Testing Complete

Nicholas A -

Hey everyone! I have finished testing both groups of composites. The process for doing the tensile test is surprisingly simple. 

In the material testing lab, I first measured the length, width, and thickness of each specimen with a caliper. Then, with the help of another student, we placed each specimen into the grip clamps on the tester. There are two levers on a control panel on the side that control the clamps. Once the specimen was inside the grips, we added the extensometer. After that, all we had to do was zero the measurements on the computer and run the test. The machine will start adding load slowly, and once the specimen fails, the program outputs a CSV text file with the raw data points from the test.

After each test, I make a note of the failure code of each specimen according to ASTM D3039 (the standard for fiber composite tensile testing). These three letter codes show the failure type, area, and location. For example, the failure code for C2 is LGM. “L” means it failed laterally across the specimen, “G” means it failed at the gauge, or the middle area of the specimen, and “M” means it failed in the middle. There were lots of different areas and types of failures throughout testing, but the ultimate load when the specimens broke stayed consistent, so I know that each test specimen was relatively similar.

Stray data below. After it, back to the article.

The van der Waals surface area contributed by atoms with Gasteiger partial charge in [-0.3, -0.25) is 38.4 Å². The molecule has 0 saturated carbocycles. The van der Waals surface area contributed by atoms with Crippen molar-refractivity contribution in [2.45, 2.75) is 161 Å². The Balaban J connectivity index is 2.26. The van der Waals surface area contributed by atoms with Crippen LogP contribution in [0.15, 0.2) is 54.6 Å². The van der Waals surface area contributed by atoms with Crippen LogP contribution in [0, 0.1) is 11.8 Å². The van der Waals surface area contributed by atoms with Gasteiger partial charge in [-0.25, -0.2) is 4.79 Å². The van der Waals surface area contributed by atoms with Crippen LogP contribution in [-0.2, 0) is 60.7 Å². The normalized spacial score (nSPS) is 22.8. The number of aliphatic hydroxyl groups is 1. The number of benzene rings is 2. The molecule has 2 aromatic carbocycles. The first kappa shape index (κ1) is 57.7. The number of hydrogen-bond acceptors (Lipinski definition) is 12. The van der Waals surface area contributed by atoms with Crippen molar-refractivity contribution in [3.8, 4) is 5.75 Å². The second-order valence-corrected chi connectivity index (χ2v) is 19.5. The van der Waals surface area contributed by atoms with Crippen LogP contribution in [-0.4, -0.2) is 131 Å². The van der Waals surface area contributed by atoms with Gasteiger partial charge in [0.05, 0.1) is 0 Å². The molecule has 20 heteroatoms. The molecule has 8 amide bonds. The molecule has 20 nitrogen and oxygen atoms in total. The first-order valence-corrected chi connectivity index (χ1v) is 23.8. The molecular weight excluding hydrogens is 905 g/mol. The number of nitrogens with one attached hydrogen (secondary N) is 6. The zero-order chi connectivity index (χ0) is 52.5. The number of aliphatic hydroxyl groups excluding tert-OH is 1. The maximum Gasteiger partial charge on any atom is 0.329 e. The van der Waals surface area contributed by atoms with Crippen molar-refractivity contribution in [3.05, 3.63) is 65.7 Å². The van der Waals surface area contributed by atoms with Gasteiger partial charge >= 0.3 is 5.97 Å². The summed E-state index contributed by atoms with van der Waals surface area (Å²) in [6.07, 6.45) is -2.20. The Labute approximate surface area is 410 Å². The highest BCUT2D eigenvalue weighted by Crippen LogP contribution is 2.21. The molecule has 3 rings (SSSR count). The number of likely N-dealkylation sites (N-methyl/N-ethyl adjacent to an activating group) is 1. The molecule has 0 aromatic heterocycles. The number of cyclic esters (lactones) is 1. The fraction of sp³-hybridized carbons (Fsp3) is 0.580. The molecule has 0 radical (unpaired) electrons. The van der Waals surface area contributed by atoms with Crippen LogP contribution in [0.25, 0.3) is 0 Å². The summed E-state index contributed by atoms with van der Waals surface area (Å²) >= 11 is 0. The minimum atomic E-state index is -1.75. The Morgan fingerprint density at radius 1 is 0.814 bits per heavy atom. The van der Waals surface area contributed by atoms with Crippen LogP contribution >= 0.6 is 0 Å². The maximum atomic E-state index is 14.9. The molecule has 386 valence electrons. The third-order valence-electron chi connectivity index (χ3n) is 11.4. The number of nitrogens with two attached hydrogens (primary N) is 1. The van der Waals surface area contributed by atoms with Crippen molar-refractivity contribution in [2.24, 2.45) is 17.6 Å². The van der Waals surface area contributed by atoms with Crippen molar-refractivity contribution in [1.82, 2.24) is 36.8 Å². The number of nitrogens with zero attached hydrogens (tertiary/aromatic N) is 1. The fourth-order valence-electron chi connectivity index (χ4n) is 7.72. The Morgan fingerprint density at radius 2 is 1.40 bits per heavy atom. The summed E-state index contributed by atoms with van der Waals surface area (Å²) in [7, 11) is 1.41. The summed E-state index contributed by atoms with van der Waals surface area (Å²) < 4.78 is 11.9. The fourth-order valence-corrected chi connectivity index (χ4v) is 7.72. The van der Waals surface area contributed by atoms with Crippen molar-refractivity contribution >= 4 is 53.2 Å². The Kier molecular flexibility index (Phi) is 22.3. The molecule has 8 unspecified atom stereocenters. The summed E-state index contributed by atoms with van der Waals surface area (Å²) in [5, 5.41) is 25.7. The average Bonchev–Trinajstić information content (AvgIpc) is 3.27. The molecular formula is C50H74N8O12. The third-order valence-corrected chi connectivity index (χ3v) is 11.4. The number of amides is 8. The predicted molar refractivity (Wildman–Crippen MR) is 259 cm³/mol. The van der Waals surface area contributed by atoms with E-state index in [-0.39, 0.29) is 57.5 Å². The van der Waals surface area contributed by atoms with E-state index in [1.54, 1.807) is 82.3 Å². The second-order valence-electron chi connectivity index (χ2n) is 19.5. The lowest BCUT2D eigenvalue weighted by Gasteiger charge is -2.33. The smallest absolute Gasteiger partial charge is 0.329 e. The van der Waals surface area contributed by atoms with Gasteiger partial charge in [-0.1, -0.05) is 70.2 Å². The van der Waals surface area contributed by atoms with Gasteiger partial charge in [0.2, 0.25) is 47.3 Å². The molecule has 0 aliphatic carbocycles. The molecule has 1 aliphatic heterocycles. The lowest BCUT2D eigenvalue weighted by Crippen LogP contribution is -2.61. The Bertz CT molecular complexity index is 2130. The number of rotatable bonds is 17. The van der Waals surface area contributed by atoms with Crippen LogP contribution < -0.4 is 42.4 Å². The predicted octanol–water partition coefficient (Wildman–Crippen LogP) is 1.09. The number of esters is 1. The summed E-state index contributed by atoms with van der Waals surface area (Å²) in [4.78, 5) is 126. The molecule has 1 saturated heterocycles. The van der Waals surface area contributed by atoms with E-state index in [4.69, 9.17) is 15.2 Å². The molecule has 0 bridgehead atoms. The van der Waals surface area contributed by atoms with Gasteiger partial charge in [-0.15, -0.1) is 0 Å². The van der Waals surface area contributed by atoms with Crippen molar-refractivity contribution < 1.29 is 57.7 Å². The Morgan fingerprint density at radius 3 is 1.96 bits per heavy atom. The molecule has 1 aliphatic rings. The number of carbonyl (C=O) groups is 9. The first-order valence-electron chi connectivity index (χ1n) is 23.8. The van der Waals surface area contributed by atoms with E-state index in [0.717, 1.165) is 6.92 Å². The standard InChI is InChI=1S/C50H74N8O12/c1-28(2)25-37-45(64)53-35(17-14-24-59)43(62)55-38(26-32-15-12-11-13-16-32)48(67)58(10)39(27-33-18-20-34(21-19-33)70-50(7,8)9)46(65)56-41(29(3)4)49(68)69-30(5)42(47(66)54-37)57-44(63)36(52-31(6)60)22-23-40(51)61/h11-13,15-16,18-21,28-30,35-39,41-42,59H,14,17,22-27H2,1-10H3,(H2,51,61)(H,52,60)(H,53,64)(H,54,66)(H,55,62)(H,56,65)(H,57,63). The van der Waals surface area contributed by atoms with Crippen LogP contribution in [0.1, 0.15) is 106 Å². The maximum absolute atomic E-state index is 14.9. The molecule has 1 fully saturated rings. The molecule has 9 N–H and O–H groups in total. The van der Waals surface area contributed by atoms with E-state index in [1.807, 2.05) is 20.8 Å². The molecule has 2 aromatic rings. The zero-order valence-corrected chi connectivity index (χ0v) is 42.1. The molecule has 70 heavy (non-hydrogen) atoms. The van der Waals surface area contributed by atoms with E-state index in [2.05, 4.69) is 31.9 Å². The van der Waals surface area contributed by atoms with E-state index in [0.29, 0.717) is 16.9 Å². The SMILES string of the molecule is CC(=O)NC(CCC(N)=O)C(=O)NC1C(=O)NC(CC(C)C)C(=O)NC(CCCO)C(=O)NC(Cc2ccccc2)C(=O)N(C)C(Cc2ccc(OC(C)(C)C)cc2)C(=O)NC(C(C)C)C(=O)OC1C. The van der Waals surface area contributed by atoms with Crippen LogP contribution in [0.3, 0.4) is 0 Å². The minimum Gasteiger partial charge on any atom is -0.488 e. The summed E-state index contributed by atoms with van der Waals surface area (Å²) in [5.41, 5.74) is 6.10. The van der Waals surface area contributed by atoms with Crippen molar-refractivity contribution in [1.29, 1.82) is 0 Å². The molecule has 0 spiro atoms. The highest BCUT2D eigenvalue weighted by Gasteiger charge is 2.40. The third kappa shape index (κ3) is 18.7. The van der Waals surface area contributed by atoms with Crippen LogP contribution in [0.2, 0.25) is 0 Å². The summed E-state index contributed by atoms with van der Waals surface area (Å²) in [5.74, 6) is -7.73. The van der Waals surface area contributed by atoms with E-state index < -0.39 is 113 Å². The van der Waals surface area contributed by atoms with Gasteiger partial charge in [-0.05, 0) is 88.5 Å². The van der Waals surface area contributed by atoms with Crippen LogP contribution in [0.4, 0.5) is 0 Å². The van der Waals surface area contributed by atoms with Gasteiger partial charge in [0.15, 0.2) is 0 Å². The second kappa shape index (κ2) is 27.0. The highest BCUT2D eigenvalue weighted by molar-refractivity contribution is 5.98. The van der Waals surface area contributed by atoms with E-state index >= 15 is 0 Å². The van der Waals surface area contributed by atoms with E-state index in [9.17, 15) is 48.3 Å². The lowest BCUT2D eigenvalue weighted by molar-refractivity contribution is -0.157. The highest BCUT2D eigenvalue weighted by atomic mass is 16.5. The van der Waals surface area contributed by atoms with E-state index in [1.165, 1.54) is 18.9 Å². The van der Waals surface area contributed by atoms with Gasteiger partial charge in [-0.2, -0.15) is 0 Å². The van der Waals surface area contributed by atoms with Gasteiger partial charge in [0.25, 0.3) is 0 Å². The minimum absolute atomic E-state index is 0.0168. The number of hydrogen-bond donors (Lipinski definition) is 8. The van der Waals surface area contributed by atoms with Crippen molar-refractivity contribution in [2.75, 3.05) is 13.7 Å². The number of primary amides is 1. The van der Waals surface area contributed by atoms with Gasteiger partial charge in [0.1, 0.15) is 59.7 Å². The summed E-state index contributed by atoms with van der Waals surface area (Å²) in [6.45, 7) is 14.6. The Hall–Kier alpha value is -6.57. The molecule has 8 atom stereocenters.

With this data, I will now need to do some calculations. For each specimen, I will need to find the stress on the part, which is the force per unit area of the material. The highest stress the material endured before breaking is the ultimate tensile strength. I will also calculate the elastic modulus of each specimen, which relates the stress with how much the material stretches. Once I have these numbers, I can finally see if the graphene oxide had any beneficial effects.

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    Hey Nick! How does this material compare to carbon fiber? How much potential would this have?
    Hi RW! Carbon fiber would probably be the next logical step since it's stronger. I haven't looked into carbon fiber as much, but I presume everything would work in a similar manner. I'm using fiberglass because it's cheaper and easier to work with, and it is a lot easier to see through the composite compared to carbon fiber.

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